I don't like to think about Mom too much.
Officer Hargrove skimmed the report again. She asked, "Do you have someone you can stay with until we find your father?"
I couldn't say that I did. I'd never met any of Dad's friends, and that was the way he preferred it. In fact, he'd never even told me the names of the bars he liked to go to, though I thought I could hazard a few guesses. I didn't have any friends, either. Maybe I could have, but I had seen kids bullied for a lot less than being mute. I didn't want to be one of them, as cowardly as that made me feel.
My hand was halfway to the notepad when I hesitated. Actually, I did have a living relative. I knew I did. But I'd never met her. Also Dad's preference.
Finally I penciled in a reply.
I can take care of myself.
Officer Hargrove was giving me a stern look. I decided to punctuate the reply with a smiley face. It didn't seem to lift her mood.
Skylar is my name, tragically.
"Sixteen's no adult. You may not like it, but tough." She turned her attention back to the computer sitting on the desk. "We'll find you an emergency foster home."
I grimaced, but didn't interrupt her. I was starting to think that I ought to have gone looking for Dad on my own. It was true that I didn't know what bar he'd been to last, but maybe I could have narrowed down the choices over time.
Officer Hargrove drove me to the far side of town, where the streets merged with the highway, a part of town I'd never had a reason to visit before. The sky was starry and black when we climbed out of the striped squad car. A red brick building stretched before us; I swear it looked fatter up top than it did on the bottom.
"Cheer up," Officer Hargrove ordered.
We walked up the stairs to Apartment 4B. A tired-looking woman in pink curling pins opened the heavy door and squinted at us.
"Now what?" she asked.
"Don't be like that, Janet," Officer Hargrove said. "I brought this nice young boy for you to look after. Don't you want to look after him?"
Janet stifled a yawn. "Okay."
I spent the first two weeks of June with Janet and four of her foster kids. I shared a room with a mop-headed kid who had the bad habit of blushing and sprinting whenever I caught his eye. Each day without word from my father left an uncomfortable knot in the pit of my stomach; Angel Falls wasn't that big, and it was starting to sound more and more like he'd skipped town. He'd done that, once, when I was ten, only he'd told me he was going to, not like this time, and he'd left me with the neighbor lady. I'm pretty sure she was growing hemp in the front garden.
About half a month into my stay with Janet, Officer Hargrove came back for a visit. She took me into the dank kitchen--we wove our way through an obstacle course of black garbage bags--and put her hands on my shoulders matter-of-factly.
The knot in my stomach loosened--I was so sure she was going to tell me that my dad had shown up in some remote train station, dazed and concussed and missing his shoes--
"Your grandmother says you can stay with her until we find your dad."
The knot tightened again. I shook my head rigorously. I knew I had a grandmother--Catherine Looks Over, my father's mother--but I'd never met her. She could have been a perfectly nice old lady. That didn't mean I wanted to live with her. Probably she had only agreed to the arrangement out of a sense of responsibility. I didn't want to saddle her with that kind of compromise.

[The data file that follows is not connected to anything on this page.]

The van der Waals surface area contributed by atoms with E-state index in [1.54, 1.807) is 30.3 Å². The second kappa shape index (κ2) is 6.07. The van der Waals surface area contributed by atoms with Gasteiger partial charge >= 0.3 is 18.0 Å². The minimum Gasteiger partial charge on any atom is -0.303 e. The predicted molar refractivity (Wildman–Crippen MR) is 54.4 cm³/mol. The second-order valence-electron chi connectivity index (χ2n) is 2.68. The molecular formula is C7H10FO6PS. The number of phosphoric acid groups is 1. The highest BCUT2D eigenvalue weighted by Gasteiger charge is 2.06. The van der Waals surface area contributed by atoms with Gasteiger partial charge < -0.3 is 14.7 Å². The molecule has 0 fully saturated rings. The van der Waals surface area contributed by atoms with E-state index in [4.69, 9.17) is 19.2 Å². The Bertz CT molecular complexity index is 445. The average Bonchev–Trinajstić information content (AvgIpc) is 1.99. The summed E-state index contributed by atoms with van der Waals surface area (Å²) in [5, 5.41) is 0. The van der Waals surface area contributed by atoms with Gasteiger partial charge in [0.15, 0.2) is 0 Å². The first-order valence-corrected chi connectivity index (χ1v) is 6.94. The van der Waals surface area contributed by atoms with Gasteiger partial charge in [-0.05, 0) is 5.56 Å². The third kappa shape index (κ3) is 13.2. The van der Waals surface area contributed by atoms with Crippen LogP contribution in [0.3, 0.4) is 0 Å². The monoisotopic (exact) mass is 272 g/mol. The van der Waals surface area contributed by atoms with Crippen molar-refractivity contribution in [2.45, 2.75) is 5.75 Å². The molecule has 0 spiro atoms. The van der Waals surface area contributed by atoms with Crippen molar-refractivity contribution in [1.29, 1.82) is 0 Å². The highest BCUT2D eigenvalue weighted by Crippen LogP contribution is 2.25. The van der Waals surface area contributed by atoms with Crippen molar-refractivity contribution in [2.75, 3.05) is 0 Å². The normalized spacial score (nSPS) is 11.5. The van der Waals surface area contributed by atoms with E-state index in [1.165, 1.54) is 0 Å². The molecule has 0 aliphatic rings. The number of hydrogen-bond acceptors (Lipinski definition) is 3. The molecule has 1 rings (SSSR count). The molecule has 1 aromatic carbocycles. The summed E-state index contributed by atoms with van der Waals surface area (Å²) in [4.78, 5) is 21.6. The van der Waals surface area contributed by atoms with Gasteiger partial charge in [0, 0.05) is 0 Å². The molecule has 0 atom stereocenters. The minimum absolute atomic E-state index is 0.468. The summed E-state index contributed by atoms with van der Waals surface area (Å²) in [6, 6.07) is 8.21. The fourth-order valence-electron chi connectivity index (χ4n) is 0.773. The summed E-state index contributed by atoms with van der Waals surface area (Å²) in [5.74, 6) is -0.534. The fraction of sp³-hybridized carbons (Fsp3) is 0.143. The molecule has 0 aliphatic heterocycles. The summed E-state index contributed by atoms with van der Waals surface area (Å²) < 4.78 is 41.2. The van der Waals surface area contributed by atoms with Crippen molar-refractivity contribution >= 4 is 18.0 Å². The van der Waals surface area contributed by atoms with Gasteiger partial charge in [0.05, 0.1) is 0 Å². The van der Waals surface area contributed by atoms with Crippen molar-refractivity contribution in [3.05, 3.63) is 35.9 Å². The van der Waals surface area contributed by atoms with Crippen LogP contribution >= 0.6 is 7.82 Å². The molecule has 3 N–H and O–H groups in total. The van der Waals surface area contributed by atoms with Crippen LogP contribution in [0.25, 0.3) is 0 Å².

"What do you mean, 'No'?" Officer Hargrove retorted. "It's only temporary. I'm sure we'll find your father soon."
But the way she said it--she wasn't a very good actor. I could tell she was trying to sound more optimistic than she really felt.
That kind of sucked the optimism right out of me.
I left the apartment with Officer Hargrove that evening; the mop-headed kid gave me his favorite eraser as a parting gift and Janet waved absently, a mug of cold coffee in her hand spilling down the front of her bathrobe. Officer Hargrove drove me home, the knot in my stomach tightening as we passed under street lights, tires squealing on gravel. We parked outside my house and I swallowed a lump of cold fear. I didn't know when I'd be coming back to this house, the squashed house with the black gates, the house I had lived in since I was five. I didn't know that Dad was ever coming home.
I went inside and gathered my clothes and my schoolbooks. I said goodbye to the familiar cracks in the walls, to the fish tank that had never housed fish.
I got back into the squad car, and we drove until the night sky shadowed the burning street lights, my heart pounding unpleasantly.
My first glimpse of the Nettlebush Reserve was the hospital at the end of the turnpike. Wide and brown, with a flat roof, the hospital was one story; nothing more, probably because it only serviced the reservation. The windows were alight, the front entrance flanked by wheelchair ramps. Farther down the road was a big log cabin, the chimney spitting thin smoke into the night sky. And jutting out of the grass was a pike with a wooden sign: No Cars Beyond This Point.
I felt like I was going to throw up.
Officer Hargrove parked the squad car outside the hospital. She walked me down the dirt road, her hand on my shoulder, my books and my clothes hanging from my arm in a white garbage bag, and the reservation opened up before us.
The Nettlebush Reserve is where I'd spent the first five years of my life, but I couldn't have been more hard pressed to recall what it looked like before that blustery June evening: I felt as though I were seeing the reservation for the very first time. My first impression was of wet, smoldering wood; as it happened, someone had only recently extinguished a bonfire, and the rich scent of ash and smoke still clung to the air. The terrain around us was easily bigger than my neighborhood, an expanse of pine trees bowing and swaying in the wind. Log cabins rested uniformly under the stars. I saw children sitting on one of the porches and heard their loud, rippling laughter trill across the distance. They didn't seem to have noticed Officer Hargrove or me.